Local Enterprise Partnerships (LEPs) are threatening to become “old boys’ clubs” that fail to engage effectively with the small business owners they represent, the Federation of Small Businesses (FSB) has warned.
Ahead of the 100-day anniversary of the election of six Combined Authority mayors, the FSB published research revealing that 70 per cent of small firm owners generally supported the principle of devolving further power to bodies such as mayors and LEPs.
However, the findings also revealed a lack of communication and trust between local business owners and their representative bodies.
Just one in seven respondents felt they had been consulted on local devolution, while a majority believed they were restricted from contributing to the ongoing decision-making process.
Meanwhile, over half claimed they had no means to communicate with LEP. Only in the experiences of one in three small business owners did LEPs represent their views.
Local Enterprise Partnerships were introduced by government in 2011 to help lead economic growth and job creation across the UK, but have previously come under fire from small business owners for failing to be fully transparent. There are 38 LEPs currently operating.
Encouragingly, a majority did feel LEPs worked to the benefit of local business owners, but the FSB has pressed for a number of reforms to ensure they fully work in favour of those they represent.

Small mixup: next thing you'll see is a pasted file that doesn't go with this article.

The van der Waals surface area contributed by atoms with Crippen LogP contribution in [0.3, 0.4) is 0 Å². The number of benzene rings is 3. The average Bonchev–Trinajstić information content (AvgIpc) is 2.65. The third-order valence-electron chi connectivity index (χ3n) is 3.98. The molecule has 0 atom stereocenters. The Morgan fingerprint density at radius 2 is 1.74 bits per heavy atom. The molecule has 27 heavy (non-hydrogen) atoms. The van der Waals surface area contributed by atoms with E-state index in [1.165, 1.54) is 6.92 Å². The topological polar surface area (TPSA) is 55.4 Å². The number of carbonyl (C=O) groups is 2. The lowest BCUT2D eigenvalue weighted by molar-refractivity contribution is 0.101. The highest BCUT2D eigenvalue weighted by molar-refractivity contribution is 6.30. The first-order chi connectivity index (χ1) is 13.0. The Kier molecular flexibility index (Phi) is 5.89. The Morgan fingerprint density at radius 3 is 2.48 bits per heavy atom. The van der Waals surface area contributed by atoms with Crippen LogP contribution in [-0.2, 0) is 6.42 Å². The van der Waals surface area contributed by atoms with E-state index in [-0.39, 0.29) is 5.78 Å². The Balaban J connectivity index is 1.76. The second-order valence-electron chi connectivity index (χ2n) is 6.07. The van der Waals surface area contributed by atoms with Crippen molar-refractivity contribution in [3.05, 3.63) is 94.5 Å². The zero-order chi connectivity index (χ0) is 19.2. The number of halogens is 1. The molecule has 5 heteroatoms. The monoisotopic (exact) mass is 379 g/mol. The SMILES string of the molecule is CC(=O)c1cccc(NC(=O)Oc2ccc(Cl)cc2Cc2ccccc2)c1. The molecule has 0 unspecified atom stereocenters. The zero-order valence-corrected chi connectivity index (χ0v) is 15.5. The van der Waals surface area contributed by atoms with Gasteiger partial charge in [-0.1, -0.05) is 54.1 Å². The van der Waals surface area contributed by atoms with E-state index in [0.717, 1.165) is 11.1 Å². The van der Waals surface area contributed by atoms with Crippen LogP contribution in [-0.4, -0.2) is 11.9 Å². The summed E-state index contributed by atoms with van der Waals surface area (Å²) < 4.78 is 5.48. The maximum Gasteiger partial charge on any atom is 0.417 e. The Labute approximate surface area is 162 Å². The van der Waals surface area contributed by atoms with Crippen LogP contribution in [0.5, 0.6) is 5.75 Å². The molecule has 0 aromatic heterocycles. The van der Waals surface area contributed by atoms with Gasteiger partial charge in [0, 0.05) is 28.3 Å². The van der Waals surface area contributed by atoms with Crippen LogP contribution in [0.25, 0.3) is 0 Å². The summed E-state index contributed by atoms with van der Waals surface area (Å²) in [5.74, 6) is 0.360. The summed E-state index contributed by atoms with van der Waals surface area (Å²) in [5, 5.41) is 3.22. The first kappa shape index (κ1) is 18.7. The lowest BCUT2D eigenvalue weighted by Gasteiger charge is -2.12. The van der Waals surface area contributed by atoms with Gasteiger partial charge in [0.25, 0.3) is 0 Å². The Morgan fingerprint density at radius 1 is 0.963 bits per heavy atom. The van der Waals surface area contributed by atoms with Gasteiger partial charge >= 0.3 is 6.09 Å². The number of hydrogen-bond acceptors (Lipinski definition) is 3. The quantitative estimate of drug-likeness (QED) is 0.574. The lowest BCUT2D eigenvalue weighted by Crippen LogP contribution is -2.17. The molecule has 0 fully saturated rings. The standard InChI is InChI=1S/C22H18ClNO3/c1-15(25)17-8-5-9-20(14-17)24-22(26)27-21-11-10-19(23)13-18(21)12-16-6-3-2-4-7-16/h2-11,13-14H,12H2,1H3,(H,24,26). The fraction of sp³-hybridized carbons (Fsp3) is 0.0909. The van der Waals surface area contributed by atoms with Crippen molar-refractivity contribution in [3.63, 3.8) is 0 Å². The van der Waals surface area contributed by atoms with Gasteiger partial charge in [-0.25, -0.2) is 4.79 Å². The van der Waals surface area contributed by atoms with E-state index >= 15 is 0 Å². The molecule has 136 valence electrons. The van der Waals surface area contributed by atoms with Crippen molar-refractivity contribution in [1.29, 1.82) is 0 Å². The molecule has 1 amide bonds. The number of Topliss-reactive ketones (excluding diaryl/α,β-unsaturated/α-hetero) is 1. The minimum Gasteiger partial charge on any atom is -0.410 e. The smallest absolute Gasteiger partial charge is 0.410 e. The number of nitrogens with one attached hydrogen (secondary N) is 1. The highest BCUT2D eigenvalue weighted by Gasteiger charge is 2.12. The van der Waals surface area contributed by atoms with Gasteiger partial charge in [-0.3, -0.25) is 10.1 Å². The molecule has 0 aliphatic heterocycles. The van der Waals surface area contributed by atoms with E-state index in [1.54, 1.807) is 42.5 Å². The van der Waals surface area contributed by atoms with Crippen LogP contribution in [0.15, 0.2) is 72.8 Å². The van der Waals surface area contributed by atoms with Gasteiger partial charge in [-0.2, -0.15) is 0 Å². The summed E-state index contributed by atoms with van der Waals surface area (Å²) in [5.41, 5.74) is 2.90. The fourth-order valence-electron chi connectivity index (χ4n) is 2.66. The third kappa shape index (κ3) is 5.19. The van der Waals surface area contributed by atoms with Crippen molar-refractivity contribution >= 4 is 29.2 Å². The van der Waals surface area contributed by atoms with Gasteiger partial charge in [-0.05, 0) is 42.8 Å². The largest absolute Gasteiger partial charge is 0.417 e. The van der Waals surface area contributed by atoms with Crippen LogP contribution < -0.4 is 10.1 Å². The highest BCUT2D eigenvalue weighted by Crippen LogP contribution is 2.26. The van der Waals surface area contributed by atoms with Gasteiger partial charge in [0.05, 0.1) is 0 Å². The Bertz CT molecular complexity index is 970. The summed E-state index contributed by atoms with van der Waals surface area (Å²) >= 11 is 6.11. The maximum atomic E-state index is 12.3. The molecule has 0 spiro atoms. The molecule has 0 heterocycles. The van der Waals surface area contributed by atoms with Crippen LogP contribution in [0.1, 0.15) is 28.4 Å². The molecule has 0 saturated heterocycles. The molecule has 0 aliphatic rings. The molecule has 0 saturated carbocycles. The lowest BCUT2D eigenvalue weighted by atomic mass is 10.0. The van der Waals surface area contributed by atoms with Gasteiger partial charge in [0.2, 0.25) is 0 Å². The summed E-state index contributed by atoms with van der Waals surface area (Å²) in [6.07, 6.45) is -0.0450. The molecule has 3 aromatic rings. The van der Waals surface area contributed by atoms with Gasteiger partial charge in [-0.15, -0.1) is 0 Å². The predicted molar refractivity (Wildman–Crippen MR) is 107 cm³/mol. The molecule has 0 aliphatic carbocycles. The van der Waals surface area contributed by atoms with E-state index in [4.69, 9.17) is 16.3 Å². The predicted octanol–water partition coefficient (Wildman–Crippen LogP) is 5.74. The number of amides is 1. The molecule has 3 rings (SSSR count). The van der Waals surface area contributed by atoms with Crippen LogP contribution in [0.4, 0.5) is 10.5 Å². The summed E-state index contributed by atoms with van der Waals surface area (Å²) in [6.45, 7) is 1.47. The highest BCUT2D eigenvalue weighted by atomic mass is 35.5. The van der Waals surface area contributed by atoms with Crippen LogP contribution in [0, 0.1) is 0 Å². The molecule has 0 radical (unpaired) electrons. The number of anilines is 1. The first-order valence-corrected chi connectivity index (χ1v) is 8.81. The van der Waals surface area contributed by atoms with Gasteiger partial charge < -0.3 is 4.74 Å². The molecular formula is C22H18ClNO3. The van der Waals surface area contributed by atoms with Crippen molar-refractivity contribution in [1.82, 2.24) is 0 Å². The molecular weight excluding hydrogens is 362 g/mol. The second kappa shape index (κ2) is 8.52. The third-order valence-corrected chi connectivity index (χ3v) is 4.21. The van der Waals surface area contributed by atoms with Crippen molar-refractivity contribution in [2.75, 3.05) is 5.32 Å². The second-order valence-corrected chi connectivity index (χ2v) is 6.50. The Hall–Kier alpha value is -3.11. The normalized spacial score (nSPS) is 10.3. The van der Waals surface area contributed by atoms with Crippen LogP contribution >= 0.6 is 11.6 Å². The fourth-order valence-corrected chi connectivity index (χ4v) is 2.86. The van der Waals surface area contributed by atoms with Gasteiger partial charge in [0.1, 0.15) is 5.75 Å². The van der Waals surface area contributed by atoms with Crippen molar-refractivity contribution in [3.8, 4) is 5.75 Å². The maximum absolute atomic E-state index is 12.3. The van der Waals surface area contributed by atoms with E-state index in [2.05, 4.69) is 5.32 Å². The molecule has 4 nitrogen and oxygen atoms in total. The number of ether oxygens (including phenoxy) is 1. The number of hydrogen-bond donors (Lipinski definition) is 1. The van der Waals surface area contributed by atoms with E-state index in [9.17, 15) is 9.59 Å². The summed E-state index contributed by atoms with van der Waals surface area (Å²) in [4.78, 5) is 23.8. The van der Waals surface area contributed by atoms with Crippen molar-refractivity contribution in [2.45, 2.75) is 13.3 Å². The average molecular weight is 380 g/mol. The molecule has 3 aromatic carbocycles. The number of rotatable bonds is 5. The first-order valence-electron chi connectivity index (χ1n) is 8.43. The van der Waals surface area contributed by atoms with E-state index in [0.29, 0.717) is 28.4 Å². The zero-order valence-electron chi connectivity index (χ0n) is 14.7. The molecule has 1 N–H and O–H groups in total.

In a statement, FSB chairman Mike Cherry acknowledged the “great work” of Local Enterprise Partnerships, which would be vital in supporting firms throughout Brexit and deliving the government’s industrial strategy, but warned reform was “urgently needed”.
“All LEPs are obliged to have a small business champion in place and that obligation needs to be met right across the country,” Cherry said.
“LEPs need to be beyond reproach in terms of their governance, overall transparency and representativeness. They should be channels for economic growth and targeted business support, not old boys’ clubs.”
Cherry added that Combined Authorities needed to demonstrate clearly how they promote local business growth, and how company owners would be able to hold them accountable.
“It’s encouraging to see that our new mayors are already engaging with small businesses in some areas. A number have established business advisory groups, and we urge those that haven’t to follow suit, ensuring they bring together representatives from all sections of the business community.”
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